If you’re looking for a little light-heartedness and the chance of a laugh, James is definitely worth a follow. He’s the kind of dairy farmer who isn’t afraid of a moo-vellous pun on his tweets and shares plenty of dairy farming hacks, acquired through his own misfortune. A thinker, reader, dreamer, coffee drinker and tweeter around all things dairy farming, he also dabbles in a bit of blogging and is partial to the odd Tik Tok video. James is very open about what he does, documenting his working life via a series of videos - from moving cows from field to field, to developments on his farm and the odd jobs that need doing in order to keep everything ticking over.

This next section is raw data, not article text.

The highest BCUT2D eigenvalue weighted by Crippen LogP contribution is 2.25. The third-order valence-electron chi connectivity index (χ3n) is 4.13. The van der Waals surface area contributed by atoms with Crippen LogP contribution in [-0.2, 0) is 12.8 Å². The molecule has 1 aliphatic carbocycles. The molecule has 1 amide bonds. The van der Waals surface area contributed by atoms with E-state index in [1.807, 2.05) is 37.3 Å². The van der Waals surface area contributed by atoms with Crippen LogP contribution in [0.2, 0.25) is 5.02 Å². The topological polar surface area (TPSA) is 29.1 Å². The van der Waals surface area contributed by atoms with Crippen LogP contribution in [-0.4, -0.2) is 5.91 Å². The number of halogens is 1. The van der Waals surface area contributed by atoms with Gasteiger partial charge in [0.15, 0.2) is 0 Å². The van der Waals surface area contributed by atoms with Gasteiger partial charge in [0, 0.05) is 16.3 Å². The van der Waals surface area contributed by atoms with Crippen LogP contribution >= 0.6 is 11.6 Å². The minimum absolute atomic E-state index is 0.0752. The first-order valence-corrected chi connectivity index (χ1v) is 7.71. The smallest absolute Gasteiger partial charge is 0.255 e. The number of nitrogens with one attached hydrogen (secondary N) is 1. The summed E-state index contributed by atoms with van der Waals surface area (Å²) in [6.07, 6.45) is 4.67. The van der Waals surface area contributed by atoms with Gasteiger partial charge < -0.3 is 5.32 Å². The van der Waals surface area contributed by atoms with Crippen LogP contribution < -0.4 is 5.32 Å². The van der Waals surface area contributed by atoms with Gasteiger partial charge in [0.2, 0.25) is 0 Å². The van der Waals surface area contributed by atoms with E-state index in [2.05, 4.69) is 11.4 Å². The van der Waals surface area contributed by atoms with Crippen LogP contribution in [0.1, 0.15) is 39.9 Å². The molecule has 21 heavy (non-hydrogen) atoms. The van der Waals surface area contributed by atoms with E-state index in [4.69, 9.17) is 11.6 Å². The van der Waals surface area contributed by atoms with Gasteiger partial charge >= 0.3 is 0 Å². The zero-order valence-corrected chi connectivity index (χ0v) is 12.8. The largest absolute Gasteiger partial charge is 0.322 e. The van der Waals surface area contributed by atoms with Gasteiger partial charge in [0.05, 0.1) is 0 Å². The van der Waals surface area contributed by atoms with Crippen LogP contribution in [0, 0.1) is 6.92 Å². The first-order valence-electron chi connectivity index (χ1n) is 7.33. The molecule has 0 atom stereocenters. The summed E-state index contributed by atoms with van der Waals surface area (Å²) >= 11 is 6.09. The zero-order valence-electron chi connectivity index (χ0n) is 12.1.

James is a fifth generation organic dairy farmer who resides in Cumbria, with a focus on shorthorn dairy cattle at Strickley Farm. The farm itself dates back to 1875 and became fully organic in 2006. As well as sharing stories and photos of new arrivals on his farm, James posts updates and insight into his work. These include the importance of planting and maintenance of hedgerows as well as supporting communities and bringing farmers together with initiatives such as the Nature Friendly Farming Network. What really comes across through his content though, is the passion James has for the livestock industry and his desire to educate, inform and showcase it as a place of care and compassion. All qualities we feel, that should be shared far and wide!